Moreover, plaintiff does not have a constitutional right to a job. Baumann v. Arizona Dept. of Corrections, 754 F.2d 841, 846 (9th Cir. 1985)("[g]eneral limitation of jobs and educational opportunities is not considered punishment"); see also, Hunter v. Heath, 95 F. Supp. 2d 1140, 1147 (D. Or. 2000)*fn3 ("[i]t is uniformly well established throughout the federal circuit courts that a prisoner's expectation of keeping a specific prison job, or any job, does not implicate a property or liberty interest under the Fourteenth Amendment," citing, in addition to a Ninth Circuit case, Coakley v. Murphy, 884 F.2d 1218, 1221 (9th Cir.1989), cases from the Third, Fourth, Seventh, Tenth and Eleventh Circuits). Plaintiff's complaint must be dismissed.

Although the court cannot discern how plaintiff might cure the defects of his allegations, the court will nevertheless permit him to file an amended complaint. Plaintiff is, however, cautioned that he must also file a fully completed in forma pauperis affidavit for the court to consider his request to proceed in forma pauperis within the same period in which he is being permitted to file an amended complaint.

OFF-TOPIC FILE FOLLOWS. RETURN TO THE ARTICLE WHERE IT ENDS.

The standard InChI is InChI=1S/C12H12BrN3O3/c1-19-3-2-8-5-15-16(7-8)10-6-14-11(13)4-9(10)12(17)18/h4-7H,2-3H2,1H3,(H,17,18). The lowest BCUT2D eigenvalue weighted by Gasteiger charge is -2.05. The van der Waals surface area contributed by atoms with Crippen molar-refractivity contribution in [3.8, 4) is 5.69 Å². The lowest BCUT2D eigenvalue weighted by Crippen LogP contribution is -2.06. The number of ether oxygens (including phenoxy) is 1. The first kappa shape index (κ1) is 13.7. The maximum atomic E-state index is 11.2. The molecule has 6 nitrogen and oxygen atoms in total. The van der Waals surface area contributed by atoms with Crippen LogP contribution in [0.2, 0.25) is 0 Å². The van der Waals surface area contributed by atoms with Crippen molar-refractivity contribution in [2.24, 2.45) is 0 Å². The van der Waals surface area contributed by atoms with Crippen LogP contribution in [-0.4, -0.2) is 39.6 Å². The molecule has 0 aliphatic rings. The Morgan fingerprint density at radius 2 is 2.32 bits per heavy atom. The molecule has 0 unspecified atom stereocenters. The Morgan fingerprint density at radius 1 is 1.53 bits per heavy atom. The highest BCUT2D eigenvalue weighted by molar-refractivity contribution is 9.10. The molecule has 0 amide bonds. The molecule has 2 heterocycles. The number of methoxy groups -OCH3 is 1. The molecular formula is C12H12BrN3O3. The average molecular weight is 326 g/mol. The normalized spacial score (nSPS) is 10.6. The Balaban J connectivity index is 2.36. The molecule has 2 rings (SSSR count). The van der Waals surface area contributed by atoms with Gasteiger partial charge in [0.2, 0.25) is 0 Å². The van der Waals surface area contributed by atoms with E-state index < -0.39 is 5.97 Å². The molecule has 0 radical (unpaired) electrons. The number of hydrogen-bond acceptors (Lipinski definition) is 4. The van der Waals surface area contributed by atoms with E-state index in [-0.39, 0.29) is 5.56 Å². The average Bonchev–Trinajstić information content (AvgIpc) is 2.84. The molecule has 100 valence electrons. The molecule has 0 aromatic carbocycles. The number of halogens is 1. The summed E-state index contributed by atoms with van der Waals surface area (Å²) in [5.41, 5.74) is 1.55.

If plaintiff chooses to amend the complaint, plaintiff must demonstrate how the conditions complained of have resulted in a deprivation of plaintiff's constitutional rights. See Ellis v. Cassidy, 625 F.2d 227 (9th Cir. 1980). Also, the complaint must allege in specific terms how each named defendant is involved. There can be no liability under 42 U.S.C. § 1983 unless there is some affirmative link or connection between a defendant's actions and the claimed deprivation. Rizzo v. Goode, 423 U.S. 362, 96 S. Ct. 598 (1976); May v. Enomoto, 633 F.2d 164, 167 (9th Cir. 1980); Johnson v. Duffy, 588 F.2d 740, 743 (9th Cir. 1978). Furthermore, vague and conclusory allegations of official participation in civil rights violations are not sufficient. See Ivey v. Board of Regents, 673 F.2d 266, 268 (9th Cir. 1982).

In addition, plaintiff is informed that the court cannot refer to a prior pleading in order to make plaintiff's amended complaint complete. Local Rule 220 requires that an amended complaint be complete in itself without reference to any prior pleading. This is because, as a general rule, an amended complaint supersedes the original complaint. See Loux v. Rhay, 375 F.2d 55, 57 (9th Cir. 1967). Once plaintiff files an amended complaint, the original pleading no longer serves any function in the case. Therefore, ...